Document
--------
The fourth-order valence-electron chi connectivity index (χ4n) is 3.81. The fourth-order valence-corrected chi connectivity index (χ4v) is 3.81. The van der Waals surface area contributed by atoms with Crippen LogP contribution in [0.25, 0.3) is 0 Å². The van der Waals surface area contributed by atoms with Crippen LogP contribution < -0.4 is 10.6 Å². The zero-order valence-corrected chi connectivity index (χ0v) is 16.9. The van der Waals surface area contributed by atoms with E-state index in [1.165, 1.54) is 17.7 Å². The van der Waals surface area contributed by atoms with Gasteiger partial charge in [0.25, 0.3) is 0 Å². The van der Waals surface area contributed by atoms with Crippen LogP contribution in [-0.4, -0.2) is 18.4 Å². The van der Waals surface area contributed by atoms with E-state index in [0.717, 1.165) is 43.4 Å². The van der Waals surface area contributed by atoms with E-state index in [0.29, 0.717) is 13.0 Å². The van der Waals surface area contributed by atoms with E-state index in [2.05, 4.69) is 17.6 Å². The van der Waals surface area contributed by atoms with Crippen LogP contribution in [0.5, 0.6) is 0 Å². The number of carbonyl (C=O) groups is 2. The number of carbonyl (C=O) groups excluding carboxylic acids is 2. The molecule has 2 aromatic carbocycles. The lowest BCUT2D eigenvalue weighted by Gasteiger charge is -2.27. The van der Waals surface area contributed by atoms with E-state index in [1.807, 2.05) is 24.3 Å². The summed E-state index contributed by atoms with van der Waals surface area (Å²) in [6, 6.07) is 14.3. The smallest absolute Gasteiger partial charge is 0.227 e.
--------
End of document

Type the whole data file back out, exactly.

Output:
The fourth-order valence-electron chi connectivity index (χ4n) is 3.81. The fourth-order valence-corrected chi connectivity index (χ4v) is 3.81. The van der Waals surface area contributed by atoms with Crippen LogP contribution in [0.25, 0.3) is 0 Å². The van der Waals surface area contributed by atoms with Crippen LogP contribution < -0.4 is 10.6 Å². The zero-order valence-corrected chi connectivity index (χ0v) is 16.9. The van der Waals surface area contributed by atoms with E-state index in [1.165, 1.54) is 17.7 Å². The van der Waals surface area contributed by atoms with Gasteiger partial charge in [0.25, 0.3) is 0 Å². The van der Waals surface area contributed by atoms with Crippen LogP contribution in [-0.4, -0.2) is 18.4 Å². The van der Waals surface area contributed by atoms with E-state index in [0.717, 1.165) is 43.4 Å². The van der Waals surface area contributed by atoms with E-state index in [0.29, 0.717) is 13.0 Å². The van der Waals surface area contributed by atoms with E-state index in [2.05, 4.69) is 17.6 Å². The van der Waals surface area contributed by atoms with Crippen LogP contribution in [0.5, 0.6) is 0 Å². The number of carbonyl (C=O) groups is 2. The number of carbonyl (C=O) groups excluding carboxylic acids is 2. The molecule has 2 aromatic carbocycles. The lowest BCUT2D eigenvalue weighted by Gasteiger charge is -2.27. The van der Waals surface area contributed by atoms with E-state index in [1.807, 2.05) is 24.3 Å². The summed E-state index contributed by atoms with van der Waals surface area (Å²) in [6, 6.07) is 14.3. The smallest absolute Gasteiger partial charge is 0.227 e.